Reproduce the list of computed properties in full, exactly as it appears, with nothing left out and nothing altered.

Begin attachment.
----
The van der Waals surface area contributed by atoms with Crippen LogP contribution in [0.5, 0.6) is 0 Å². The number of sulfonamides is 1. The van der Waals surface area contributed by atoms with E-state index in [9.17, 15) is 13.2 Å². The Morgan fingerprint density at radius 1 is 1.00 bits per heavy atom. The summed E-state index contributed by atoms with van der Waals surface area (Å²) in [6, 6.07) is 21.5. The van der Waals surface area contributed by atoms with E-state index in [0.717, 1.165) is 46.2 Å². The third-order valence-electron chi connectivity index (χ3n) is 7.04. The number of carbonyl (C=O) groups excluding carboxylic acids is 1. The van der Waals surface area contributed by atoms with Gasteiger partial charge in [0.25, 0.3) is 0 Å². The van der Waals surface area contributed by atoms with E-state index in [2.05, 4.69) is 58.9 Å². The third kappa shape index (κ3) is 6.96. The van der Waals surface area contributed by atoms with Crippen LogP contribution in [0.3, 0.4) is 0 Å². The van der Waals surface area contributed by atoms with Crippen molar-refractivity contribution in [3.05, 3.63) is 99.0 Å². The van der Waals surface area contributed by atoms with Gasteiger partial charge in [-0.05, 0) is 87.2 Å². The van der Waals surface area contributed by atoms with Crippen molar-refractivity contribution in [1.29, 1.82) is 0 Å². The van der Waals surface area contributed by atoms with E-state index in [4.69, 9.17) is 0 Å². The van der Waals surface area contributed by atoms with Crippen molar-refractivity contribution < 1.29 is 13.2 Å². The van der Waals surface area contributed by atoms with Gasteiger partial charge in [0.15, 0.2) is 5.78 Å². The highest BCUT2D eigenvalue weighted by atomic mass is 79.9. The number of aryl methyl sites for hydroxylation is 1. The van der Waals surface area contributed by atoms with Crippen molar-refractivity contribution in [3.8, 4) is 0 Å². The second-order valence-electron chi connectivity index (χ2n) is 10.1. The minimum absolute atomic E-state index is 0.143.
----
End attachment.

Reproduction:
The van der Waals surface area contributed by atoms with Crippen LogP contribution in [0.5, 0.6) is 0 Å². The number of sulfonamides is 1. The van der Waals surface area contributed by atoms with E-state index in [9.17, 15) is 13.2 Å². The Morgan fingerprint density at radius 1 is 1.00 bits per heavy atom. The summed E-state index contributed by atoms with van der Waals surface area (Å²) in [6, 6.07) is 21.5. The van der Waals surface area contributed by atoms with E-state index in [0.717, 1.165) is 46.2 Å². The third-order valence-electron chi connectivity index (χ3n) is 7.04. The number of carbonyl (C=O) groups excluding carboxylic acids is 1. The van der Waals surface area contributed by atoms with Gasteiger partial charge in [0.25, 0.3) is 0 Å². The van der Waals surface area contributed by atoms with E-state index in [2.05, 4.69) is 58.9 Å². The third kappa shape index (κ3) is 6.96. The van der Waals surface area contributed by atoms with Crippen LogP contribution in [0.3, 0.4) is 0 Å². The van der Waals surface area contributed by atoms with Crippen molar-refractivity contribution in [3.05, 3.63) is 99.0 Å². The van der Waals surface area contributed by atoms with Gasteiger partial charge in [-0.05, 0) is 87.2 Å². The van der Waals surface area contributed by atoms with Crippen molar-refractivity contribution in [1.29, 1.82) is 0 Å². The van der Waals surface area contributed by atoms with E-state index in [4.69, 9.17) is 0 Å². The van der Waals surface area contributed by atoms with Crippen molar-refractivity contribution < 1.29 is 13.2 Å². The van der Waals surface area contributed by atoms with Gasteiger partial charge in [0.15, 0.2) is 5.78 Å². The highest BCUT2D eigenvalue weighted by atomic mass is 79.9. The number of aryl methyl sites for hydroxylation is 1. The van der Waals surface area contributed by atoms with Crippen molar-refractivity contribution in [3.8, 4) is 0 Å². The second-order valence-electron chi connectivity index (χ2n) is 10.1. The minimum absolute atomic E-state index is 0.143.